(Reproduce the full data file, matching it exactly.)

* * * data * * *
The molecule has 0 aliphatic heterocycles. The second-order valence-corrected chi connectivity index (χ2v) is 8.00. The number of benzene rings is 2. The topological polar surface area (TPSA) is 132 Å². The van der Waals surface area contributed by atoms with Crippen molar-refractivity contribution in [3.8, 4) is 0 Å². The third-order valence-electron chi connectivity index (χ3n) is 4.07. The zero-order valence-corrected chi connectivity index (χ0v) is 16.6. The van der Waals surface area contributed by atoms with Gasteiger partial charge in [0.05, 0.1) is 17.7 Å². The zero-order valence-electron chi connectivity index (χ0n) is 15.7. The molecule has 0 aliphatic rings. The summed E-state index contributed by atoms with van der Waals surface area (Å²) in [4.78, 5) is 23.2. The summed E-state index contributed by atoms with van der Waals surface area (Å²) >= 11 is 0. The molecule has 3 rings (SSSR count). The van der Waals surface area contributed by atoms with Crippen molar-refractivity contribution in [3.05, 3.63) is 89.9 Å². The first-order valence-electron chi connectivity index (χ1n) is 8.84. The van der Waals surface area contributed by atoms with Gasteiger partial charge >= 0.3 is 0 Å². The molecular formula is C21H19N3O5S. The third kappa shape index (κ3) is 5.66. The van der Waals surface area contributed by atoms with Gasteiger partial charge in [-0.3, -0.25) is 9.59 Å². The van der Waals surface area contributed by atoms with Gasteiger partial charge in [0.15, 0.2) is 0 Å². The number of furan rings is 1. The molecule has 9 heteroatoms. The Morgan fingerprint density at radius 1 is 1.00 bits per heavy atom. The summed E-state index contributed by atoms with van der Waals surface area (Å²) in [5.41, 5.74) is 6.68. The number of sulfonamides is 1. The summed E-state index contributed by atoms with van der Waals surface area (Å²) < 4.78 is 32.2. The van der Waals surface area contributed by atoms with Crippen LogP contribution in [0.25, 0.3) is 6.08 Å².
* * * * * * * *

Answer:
The molecule has 0 aliphatic heterocycles. The second-order valence-corrected chi connectivity index (χ2v) is 8.00. The number of benzene rings is 2. The topological polar surface area (TPSA) is 132 Å². The van der Waals surface area contributed by atoms with Crippen molar-refractivity contribution in [3.8, 4) is 0 Å². The third-order valence-electron chi connectivity index (χ3n) is 4.07. The zero-order valence-corrected chi connectivity index (χ0v) is 16.6. The van der Waals surface area contributed by atoms with Gasteiger partial charge in [0.05, 0.1) is 17.7 Å². The zero-order valence-electron chi connectivity index (χ0n) is 15.7. The molecule has 0 aliphatic rings. The summed E-state index contributed by atoms with van der Waals surface area (Å²) in [4.78, 5) is 23.2. The summed E-state index contributed by atoms with van der Waals surface area (Å²) >= 11 is 0. The molecule has 3 rings (SSSR count). The van der Waals surface area contributed by atoms with Crippen molar-refractivity contribution in [3.05, 3.63) is 89.9 Å². The first-order valence-electron chi connectivity index (χ1n) is 8.84. The van der Waals surface area contributed by atoms with Gasteiger partial charge >= 0.3 is 0 Å². The molecular formula is C21H19N3O5S. The third kappa shape index (κ3) is 5.66. The van der Waals surface area contributed by atoms with Gasteiger partial charge in [-0.3, -0.25) is 9.59 Å². The van der Waals surface area contributed by atoms with Gasteiger partial charge in [0.15, 0.2) is 0 Å². The number of furan rings is 1. The molecule has 9 heteroatoms. The Morgan fingerprint density at radius 1 is 1.00 bits per heavy atom. The summed E-state index contributed by atoms with van der Waals surface area (Å²) in [5.41, 5.74) is 6.68. The number of sulfonamides is 1. The summed E-state index contributed by atoms with van der Waals surface area (Å²) < 4.78 is 32.2. The van der Waals surface area contributed by atoms with Crippen LogP contribution in [0.25, 0.3) is 6.08 Å².